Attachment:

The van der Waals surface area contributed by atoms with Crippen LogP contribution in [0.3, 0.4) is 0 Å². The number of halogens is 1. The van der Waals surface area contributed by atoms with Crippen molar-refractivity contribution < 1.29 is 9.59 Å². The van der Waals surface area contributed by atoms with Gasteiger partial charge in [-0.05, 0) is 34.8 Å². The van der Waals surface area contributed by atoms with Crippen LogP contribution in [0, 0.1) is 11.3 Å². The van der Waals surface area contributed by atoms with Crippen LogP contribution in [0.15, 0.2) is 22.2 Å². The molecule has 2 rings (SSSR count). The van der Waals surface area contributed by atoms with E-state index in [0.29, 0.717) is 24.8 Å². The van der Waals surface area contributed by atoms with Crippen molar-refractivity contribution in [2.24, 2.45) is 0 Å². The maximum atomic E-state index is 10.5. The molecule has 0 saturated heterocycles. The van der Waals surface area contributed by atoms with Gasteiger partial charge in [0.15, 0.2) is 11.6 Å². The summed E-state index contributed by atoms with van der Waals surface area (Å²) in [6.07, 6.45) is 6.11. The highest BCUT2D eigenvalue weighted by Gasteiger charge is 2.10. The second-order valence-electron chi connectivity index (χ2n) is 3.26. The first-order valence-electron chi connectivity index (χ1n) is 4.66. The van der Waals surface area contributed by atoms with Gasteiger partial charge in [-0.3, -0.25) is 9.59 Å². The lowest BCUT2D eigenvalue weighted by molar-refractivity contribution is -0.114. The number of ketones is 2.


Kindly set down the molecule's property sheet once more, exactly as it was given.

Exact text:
The van der Waals surface area contributed by atoms with Crippen LogP contribution in [0.3, 0.4) is 0 Å². The number of halogens is 1. The van der Waals surface area contributed by atoms with Crippen molar-refractivity contribution < 1.29 is 9.59 Å². The van der Waals surface area contributed by atoms with Gasteiger partial charge in [-0.05, 0) is 34.8 Å². The van der Waals surface area contributed by atoms with Crippen LogP contribution in [0, 0.1) is 11.3 Å². The van der Waals surface area contributed by atoms with Crippen LogP contribution in [0.15, 0.2) is 22.2 Å². The molecule has 2 rings (SSSR count). The van der Waals surface area contributed by atoms with E-state index in [0.29, 0.717) is 24.8 Å². The van der Waals surface area contributed by atoms with Crippen molar-refractivity contribution in [2.24, 2.45) is 0 Å². The maximum atomic E-state index is 10.5. The molecule has 0 saturated heterocycles. The van der Waals surface area contributed by atoms with Gasteiger partial charge in [0.15, 0.2) is 11.6 Å². The summed E-state index contributed by atoms with van der Waals surface area (Å²) in [6.07, 6.45) is 6.11. The highest BCUT2D eigenvalue weighted by Gasteiger charge is 2.10. The second-order valence-electron chi connectivity index (χ2n) is 3.26. The first-order valence-electron chi connectivity index (χ1n) is 4.66. The van der Waals surface area contributed by atoms with Gasteiger partial charge in [-0.3, -0.25) is 9.59 Å². The lowest BCUT2D eigenvalue weighted by molar-refractivity contribution is -0.114. The number of ketones is 2.